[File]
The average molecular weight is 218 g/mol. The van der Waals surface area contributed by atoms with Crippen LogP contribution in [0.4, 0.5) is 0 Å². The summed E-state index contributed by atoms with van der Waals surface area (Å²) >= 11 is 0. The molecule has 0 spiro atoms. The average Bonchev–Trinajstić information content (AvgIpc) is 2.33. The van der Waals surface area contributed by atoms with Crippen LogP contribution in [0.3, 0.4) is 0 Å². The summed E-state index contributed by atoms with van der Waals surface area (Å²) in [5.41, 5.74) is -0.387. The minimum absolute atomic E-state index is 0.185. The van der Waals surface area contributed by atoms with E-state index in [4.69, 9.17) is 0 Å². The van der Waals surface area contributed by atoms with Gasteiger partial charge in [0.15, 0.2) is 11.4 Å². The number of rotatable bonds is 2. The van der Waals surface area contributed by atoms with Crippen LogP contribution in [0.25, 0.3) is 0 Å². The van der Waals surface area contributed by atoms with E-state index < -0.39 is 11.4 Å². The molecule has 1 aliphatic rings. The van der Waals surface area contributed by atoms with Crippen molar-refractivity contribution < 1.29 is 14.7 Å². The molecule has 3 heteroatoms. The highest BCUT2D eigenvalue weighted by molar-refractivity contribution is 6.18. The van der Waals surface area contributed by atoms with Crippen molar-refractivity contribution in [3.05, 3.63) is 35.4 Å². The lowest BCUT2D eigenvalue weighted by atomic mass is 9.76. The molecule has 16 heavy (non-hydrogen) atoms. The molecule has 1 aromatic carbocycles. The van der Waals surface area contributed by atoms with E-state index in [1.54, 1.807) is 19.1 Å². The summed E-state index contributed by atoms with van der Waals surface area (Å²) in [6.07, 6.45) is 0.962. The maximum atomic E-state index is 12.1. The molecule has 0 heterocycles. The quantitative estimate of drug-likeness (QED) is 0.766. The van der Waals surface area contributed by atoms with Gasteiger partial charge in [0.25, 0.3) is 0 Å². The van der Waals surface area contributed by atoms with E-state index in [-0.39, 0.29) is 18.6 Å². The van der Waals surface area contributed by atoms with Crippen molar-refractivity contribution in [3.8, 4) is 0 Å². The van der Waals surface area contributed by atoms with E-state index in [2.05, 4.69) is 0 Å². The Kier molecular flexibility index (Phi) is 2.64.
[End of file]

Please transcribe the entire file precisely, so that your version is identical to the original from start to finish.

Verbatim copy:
The average molecular weight is 218 g/mol. The van der Waals surface area contributed by atoms with Crippen LogP contribution in [0.4, 0.5) is 0 Å². The summed E-state index contributed by atoms with van der Waals surface area (Å²) >= 11 is 0. The molecule has 0 spiro atoms. The average Bonchev–Trinajstić information content (AvgIpc) is 2.33. The van der Waals surface area contributed by atoms with Crippen LogP contribution in [0.3, 0.4) is 0 Å². The summed E-state index contributed by atoms with van der Waals surface area (Å²) in [5.41, 5.74) is -0.387. The minimum absolute atomic E-state index is 0.185. The van der Waals surface area contributed by atoms with E-state index in [4.69, 9.17) is 0 Å². The van der Waals surface area contributed by atoms with Gasteiger partial charge in [0.15, 0.2) is 11.4 Å². The number of rotatable bonds is 2. The van der Waals surface area contributed by atoms with Crippen LogP contribution in [0.25, 0.3) is 0 Å². The van der Waals surface area contributed by atoms with E-state index < -0.39 is 11.4 Å². The molecule has 1 aliphatic rings. The van der Waals surface area contributed by atoms with Crippen molar-refractivity contribution < 1.29 is 14.7 Å². The molecule has 3 heteroatoms. The highest BCUT2D eigenvalue weighted by molar-refractivity contribution is 6.18. The van der Waals surface area contributed by atoms with Crippen molar-refractivity contribution in [3.05, 3.63) is 35.4 Å². The lowest BCUT2D eigenvalue weighted by atomic mass is 9.76. The molecule has 16 heavy (non-hydrogen) atoms. The molecule has 1 aromatic carbocycles. The van der Waals surface area contributed by atoms with E-state index in [1.54, 1.807) is 19.1 Å². The summed E-state index contributed by atoms with van der Waals surface area (Å²) in [6.07, 6.45) is 0.962. The maximum atomic E-state index is 12.1. The molecule has 0 heterocycles. The quantitative estimate of drug-likeness (QED) is 0.766. The van der Waals surface area contributed by atoms with Gasteiger partial charge in [0.25, 0.3) is 0 Å². The van der Waals surface area contributed by atoms with E-state index in [-0.39, 0.29) is 18.6 Å². The van der Waals surface area contributed by atoms with Crippen molar-refractivity contribution in [3.8, 4) is 0 Å². The van der Waals surface area contributed by atoms with E-state index in [2.05, 4.69) is 0 Å². The Kier molecular flexibility index (Phi) is 2.64.